There are two parts to the story about the Forverts/Forward archive: a legend and a dream.
The legend is that in 1974, the Forward Association sold its iconic building on East Broadway, the one that had been built for them in 1912. Adorned with bas relief sculptures of Marx and Engels, the 10-story building had briefly towered over a neighborhood then known as Yiddish newspaper row. But by the mid-1970s, the Forverts building towered over no one and Yiddish newspaper row was long gone. The building was bought by a Chinese family, part of subsequent waves of Chinese immigration that transformed the Lower East Side.
As the newspaper prepared to move to its new home at 45 East 33rd St., it kept some of its archival material, but a good part of 62 years of accumulated papers, photos, and other ephemera were placed carefully in a dumpster, to be hauled away as garbage.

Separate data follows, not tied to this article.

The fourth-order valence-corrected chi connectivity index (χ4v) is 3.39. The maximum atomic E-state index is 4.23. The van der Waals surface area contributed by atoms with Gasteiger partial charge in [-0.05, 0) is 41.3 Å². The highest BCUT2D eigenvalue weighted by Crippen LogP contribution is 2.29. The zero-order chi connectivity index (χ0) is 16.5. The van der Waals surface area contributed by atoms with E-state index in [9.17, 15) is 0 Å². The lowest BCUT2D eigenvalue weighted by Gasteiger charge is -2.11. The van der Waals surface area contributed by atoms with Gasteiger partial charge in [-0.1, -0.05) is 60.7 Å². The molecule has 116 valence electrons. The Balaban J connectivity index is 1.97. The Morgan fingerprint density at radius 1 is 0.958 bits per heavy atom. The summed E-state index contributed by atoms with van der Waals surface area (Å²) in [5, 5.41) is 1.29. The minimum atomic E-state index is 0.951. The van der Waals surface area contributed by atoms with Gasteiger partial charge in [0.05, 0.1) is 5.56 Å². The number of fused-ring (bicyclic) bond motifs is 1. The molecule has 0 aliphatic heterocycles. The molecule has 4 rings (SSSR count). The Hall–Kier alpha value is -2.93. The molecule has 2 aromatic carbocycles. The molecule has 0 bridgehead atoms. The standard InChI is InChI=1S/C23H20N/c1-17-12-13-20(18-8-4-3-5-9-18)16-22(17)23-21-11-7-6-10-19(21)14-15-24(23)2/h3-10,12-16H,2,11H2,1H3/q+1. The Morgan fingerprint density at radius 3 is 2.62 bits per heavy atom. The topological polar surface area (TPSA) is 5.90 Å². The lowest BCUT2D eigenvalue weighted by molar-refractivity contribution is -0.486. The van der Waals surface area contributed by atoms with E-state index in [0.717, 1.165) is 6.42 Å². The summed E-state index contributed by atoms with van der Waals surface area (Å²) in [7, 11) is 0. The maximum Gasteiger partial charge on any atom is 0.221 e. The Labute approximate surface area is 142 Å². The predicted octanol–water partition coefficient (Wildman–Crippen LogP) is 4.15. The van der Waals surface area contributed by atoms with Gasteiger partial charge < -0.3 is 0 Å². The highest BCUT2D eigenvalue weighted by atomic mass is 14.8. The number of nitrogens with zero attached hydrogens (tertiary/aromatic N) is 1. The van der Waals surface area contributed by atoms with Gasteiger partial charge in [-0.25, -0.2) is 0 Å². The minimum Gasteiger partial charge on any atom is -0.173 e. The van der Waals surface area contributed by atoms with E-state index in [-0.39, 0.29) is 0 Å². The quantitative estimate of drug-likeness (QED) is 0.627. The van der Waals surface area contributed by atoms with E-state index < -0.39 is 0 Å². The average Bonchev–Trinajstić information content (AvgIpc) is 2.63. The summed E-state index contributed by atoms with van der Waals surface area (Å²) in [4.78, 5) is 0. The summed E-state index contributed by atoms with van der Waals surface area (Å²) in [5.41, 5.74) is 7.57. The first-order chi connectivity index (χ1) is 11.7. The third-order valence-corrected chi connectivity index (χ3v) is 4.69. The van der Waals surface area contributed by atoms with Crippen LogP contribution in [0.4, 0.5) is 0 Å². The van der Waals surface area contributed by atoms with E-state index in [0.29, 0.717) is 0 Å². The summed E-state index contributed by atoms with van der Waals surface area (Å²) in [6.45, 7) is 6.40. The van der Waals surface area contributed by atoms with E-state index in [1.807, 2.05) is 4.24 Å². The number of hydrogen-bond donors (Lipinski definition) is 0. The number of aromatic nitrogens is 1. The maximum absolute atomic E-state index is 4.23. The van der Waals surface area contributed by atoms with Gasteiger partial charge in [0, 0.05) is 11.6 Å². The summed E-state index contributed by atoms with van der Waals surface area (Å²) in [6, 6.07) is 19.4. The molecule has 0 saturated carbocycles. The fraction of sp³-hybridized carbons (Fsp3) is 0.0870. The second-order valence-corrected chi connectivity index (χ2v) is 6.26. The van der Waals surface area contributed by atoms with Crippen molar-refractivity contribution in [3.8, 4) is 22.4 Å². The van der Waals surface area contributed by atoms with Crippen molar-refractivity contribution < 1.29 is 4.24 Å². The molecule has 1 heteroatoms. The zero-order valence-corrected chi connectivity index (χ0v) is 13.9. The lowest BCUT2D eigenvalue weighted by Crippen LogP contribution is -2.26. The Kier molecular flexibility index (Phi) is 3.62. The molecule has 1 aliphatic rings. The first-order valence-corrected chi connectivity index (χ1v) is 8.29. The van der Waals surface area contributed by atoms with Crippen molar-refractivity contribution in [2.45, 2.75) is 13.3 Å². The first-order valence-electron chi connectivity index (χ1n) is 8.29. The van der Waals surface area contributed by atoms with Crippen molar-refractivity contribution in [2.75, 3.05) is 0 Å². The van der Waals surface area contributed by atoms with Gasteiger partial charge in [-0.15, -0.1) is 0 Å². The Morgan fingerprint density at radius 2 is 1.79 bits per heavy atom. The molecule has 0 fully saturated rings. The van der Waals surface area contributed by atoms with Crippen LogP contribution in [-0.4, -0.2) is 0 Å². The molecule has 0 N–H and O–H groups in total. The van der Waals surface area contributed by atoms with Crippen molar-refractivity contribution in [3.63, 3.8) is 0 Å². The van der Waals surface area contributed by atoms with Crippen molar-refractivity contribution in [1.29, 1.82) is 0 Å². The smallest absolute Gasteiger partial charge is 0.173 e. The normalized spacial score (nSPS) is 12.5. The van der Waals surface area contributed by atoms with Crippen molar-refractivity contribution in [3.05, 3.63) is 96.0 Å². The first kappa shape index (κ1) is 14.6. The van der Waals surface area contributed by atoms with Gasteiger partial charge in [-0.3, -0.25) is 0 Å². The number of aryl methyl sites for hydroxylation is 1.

Somehow, word about what was happening made its way to the Bund headquarters on the Upper East Side, and Bund archivist Hillel Kempinski. Kempinski sprang into action, salvaging whatever he could of the discarded Forverts items. He brought them to YIVO, the most important archive of Yiddish-speaking Jews, then also located on the Upper East Side. You can still identify if a photo in YIVO’s archive was rescued from the Forverts dumpster by the characteristic newspaper pencil and crop marks on it.
If this story sounds sort of familiar, it’s not because you’ve heard it, but because you’ve heard one very nearly like it. Rescuing Yiddish books from dumpsters was at the core of the Yiddish Book Center’s mission for decades and earned founder Aaron Lansky a MacArthur fellowship. He wrote a whole book about it called Outwitting History.